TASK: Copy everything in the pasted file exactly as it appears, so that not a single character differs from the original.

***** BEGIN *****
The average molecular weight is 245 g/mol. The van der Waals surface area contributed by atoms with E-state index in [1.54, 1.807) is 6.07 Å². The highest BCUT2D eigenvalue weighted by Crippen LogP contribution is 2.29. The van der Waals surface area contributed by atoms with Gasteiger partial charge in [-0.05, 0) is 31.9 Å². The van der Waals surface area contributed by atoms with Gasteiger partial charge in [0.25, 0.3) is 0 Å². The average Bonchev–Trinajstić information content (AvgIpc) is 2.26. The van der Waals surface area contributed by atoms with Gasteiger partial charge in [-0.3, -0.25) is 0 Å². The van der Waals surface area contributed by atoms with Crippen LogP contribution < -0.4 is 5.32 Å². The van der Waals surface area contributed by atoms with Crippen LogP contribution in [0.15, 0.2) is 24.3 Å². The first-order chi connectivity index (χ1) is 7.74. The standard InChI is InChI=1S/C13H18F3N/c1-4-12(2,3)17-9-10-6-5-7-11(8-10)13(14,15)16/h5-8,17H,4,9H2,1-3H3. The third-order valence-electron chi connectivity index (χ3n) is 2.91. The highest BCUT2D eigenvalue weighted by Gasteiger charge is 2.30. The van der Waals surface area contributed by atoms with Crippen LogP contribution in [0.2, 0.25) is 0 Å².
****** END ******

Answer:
The average molecular weight is 245 g/mol. The van der Waals surface area contributed by atoms with E-state index in [1.54, 1.807) is 6.07 Å². The highest BCUT2D eigenvalue weighted by Crippen LogP contribution is 2.29. The van der Waals surface area contributed by atoms with Gasteiger partial charge in [-0.05, 0) is 31.9 Å². The van der Waals surface area contributed by atoms with Gasteiger partial charge in [0.25, 0.3) is 0 Å². The average Bonchev–Trinajstić information content (AvgIpc) is 2.26. The van der Waals surface area contributed by atoms with Gasteiger partial charge in [-0.3, -0.25) is 0 Å². The van der Waals surface area contributed by atoms with Crippen LogP contribution < -0.4 is 5.32 Å². The van der Waals surface area contributed by atoms with Crippen LogP contribution in [0.15, 0.2) is 24.3 Å². The first-order chi connectivity index (χ1) is 7.74. The standard InChI is InChI=1S/C13H18F3N/c1-4-12(2,3)17-9-10-6-5-7-11(8-10)13(14,15)16/h5-8,17H,4,9H2,1-3H3. The third-order valence-electron chi connectivity index (χ3n) is 2.91. The highest BCUT2D eigenvalue weighted by Gasteiger charge is 2.30. The van der Waals surface area contributed by atoms with Crippen LogP contribution in [0.2, 0.25) is 0 Å².